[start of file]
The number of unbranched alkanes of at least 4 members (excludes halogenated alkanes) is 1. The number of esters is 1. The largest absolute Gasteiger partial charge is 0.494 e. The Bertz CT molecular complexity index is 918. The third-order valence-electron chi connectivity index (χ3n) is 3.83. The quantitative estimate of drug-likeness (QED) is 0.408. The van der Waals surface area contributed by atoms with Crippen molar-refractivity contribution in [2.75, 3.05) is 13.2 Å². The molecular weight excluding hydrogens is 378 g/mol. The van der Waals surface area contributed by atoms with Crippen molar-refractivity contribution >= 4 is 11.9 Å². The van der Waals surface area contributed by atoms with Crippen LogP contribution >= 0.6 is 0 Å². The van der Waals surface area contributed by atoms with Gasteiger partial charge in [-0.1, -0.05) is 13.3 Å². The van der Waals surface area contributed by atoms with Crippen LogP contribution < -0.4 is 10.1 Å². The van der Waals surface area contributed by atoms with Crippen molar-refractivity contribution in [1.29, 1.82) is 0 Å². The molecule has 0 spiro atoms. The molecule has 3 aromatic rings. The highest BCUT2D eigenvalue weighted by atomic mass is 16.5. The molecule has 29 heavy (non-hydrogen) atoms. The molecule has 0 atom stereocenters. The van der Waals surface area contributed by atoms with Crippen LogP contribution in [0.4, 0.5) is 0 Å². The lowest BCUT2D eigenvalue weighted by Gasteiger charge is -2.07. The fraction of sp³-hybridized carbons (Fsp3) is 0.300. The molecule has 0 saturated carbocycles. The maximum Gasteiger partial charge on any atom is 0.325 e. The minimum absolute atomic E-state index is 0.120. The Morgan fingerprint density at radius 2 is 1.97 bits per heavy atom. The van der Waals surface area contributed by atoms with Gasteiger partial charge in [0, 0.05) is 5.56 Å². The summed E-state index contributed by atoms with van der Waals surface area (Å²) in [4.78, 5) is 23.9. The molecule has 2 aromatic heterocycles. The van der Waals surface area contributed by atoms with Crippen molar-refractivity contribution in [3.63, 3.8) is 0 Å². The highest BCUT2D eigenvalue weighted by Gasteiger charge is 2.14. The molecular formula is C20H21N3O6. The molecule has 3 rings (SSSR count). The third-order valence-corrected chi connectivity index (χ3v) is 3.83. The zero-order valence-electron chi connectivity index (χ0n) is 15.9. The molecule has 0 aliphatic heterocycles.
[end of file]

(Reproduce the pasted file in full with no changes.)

The number of unbranched alkanes of at least 4 members (excludes halogenated alkanes) is 1. The number of esters is 1. The largest absolute Gasteiger partial charge is 0.494 e. The Bertz CT molecular complexity index is 918. The third-order valence-electron chi connectivity index (χ3n) is 3.83. The quantitative estimate of drug-likeness (QED) is 0.408. The van der Waals surface area contributed by atoms with Crippen molar-refractivity contribution in [2.75, 3.05) is 13.2 Å². The molecular weight excluding hydrogens is 378 g/mol. The van der Waals surface area contributed by atoms with Crippen molar-refractivity contribution >= 4 is 11.9 Å². The van der Waals surface area contributed by atoms with Crippen LogP contribution >= 0.6 is 0 Å². The van der Waals surface area contributed by atoms with Gasteiger partial charge in [-0.1, -0.05) is 13.3 Å². The van der Waals surface area contributed by atoms with Crippen LogP contribution < -0.4 is 10.1 Å². The van der Waals surface area contributed by atoms with Crippen molar-refractivity contribution in [1.29, 1.82) is 0 Å². The molecule has 0 spiro atoms. The molecule has 3 aromatic rings. The highest BCUT2D eigenvalue weighted by atomic mass is 16.5. The molecule has 29 heavy (non-hydrogen) atoms. The molecule has 0 atom stereocenters. The van der Waals surface area contributed by atoms with Crippen LogP contribution in [0.4, 0.5) is 0 Å². The lowest BCUT2D eigenvalue weighted by Gasteiger charge is -2.07. The fraction of sp³-hybridized carbons (Fsp3) is 0.300. The molecule has 0 saturated carbocycles. The maximum Gasteiger partial charge on any atom is 0.325 e. The minimum absolute atomic E-state index is 0.120. The Morgan fingerprint density at radius 2 is 1.97 bits per heavy atom. The van der Waals surface area contributed by atoms with Gasteiger partial charge in [0, 0.05) is 5.56 Å². The summed E-state index contributed by atoms with van der Waals surface area (Å²) in [4.78, 5) is 23.9. The molecule has 2 aromatic heterocycles. The van der Waals surface area contributed by atoms with Crippen molar-refractivity contribution in [3.63, 3.8) is 0 Å². The highest BCUT2D eigenvalue weighted by Gasteiger charge is 2.14. The molecular formula is C20H21N3O6. The molecule has 3 rings (SSSR count). The third-order valence-corrected chi connectivity index (χ3v) is 3.83. The zero-order valence-electron chi connectivity index (χ0n) is 15.9. The molecule has 0 aliphatic heterocycles.